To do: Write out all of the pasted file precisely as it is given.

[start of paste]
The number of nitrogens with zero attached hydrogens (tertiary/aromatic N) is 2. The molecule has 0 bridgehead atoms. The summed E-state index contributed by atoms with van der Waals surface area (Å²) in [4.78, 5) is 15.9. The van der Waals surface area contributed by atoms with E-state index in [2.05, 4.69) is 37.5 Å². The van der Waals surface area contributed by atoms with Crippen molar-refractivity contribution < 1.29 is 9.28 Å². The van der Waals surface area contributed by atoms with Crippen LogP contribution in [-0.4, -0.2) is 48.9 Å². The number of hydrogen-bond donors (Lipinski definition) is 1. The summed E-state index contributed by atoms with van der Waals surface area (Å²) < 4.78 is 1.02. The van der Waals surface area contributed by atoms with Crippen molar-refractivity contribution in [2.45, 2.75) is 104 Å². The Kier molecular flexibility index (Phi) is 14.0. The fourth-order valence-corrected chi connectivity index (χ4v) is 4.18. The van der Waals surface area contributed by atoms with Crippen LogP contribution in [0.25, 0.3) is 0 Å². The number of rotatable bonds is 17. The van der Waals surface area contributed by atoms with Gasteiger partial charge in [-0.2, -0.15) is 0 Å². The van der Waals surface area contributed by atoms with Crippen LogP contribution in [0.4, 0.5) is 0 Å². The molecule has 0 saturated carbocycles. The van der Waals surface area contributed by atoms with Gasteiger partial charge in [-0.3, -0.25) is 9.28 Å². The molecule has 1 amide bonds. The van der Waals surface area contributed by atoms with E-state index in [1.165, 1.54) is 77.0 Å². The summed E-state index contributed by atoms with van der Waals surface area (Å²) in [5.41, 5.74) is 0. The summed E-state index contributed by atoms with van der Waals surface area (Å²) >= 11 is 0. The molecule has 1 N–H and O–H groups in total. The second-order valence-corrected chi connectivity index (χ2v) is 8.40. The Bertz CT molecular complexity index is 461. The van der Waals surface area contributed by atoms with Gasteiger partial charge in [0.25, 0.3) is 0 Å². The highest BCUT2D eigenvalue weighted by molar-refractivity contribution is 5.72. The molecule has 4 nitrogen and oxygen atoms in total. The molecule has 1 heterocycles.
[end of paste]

The number of nitrogens with zero attached hydrogens (tertiary/aromatic N) is 2. The molecule has 0 bridgehead atoms. The summed E-state index contributed by atoms with van der Waals surface area (Å²) in [4.78, 5) is 15.9. The van der Waals surface area contributed by atoms with E-state index in [2.05, 4.69) is 37.5 Å². The van der Waals surface area contributed by atoms with Crippen molar-refractivity contribution < 1.29 is 9.28 Å². The van der Waals surface area contributed by atoms with Crippen LogP contribution in [-0.4, -0.2) is 48.9 Å². The number of hydrogen-bond donors (Lipinski definition) is 1. The summed E-state index contributed by atoms with van der Waals surface area (Å²) < 4.78 is 1.02. The van der Waals surface area contributed by atoms with Crippen molar-refractivity contribution in [2.45, 2.75) is 104 Å². The Kier molecular flexibility index (Phi) is 14.0. The fourth-order valence-corrected chi connectivity index (χ4v) is 4.18. The van der Waals surface area contributed by atoms with Crippen LogP contribution in [0.25, 0.3) is 0 Å². The number of rotatable bonds is 17. The van der Waals surface area contributed by atoms with Gasteiger partial charge in [-0.2, -0.15) is 0 Å². The van der Waals surface area contributed by atoms with Crippen LogP contribution in [0.4, 0.5) is 0 Å². The molecule has 0 saturated carbocycles. The van der Waals surface area contributed by atoms with Gasteiger partial charge in [-0.3, -0.25) is 9.28 Å². The molecule has 1 amide bonds. The van der Waals surface area contributed by atoms with E-state index in [1.165, 1.54) is 77.0 Å². The summed E-state index contributed by atoms with van der Waals surface area (Å²) in [5.41, 5.74) is 0. The summed E-state index contributed by atoms with van der Waals surface area (Å²) >= 11 is 0. The molecule has 1 N–H and O–H groups in total. The second-order valence-corrected chi connectivity index (χ2v) is 8.40. The Bertz CT molecular complexity index is 461. The van der Waals surface area contributed by atoms with Gasteiger partial charge in [0.25, 0.3) is 0 Å². The highest BCUT2D eigenvalue weighted by molar-refractivity contribution is 5.72. The molecule has 4 nitrogen and oxygen atoms in total. The molecule has 1 heterocycles.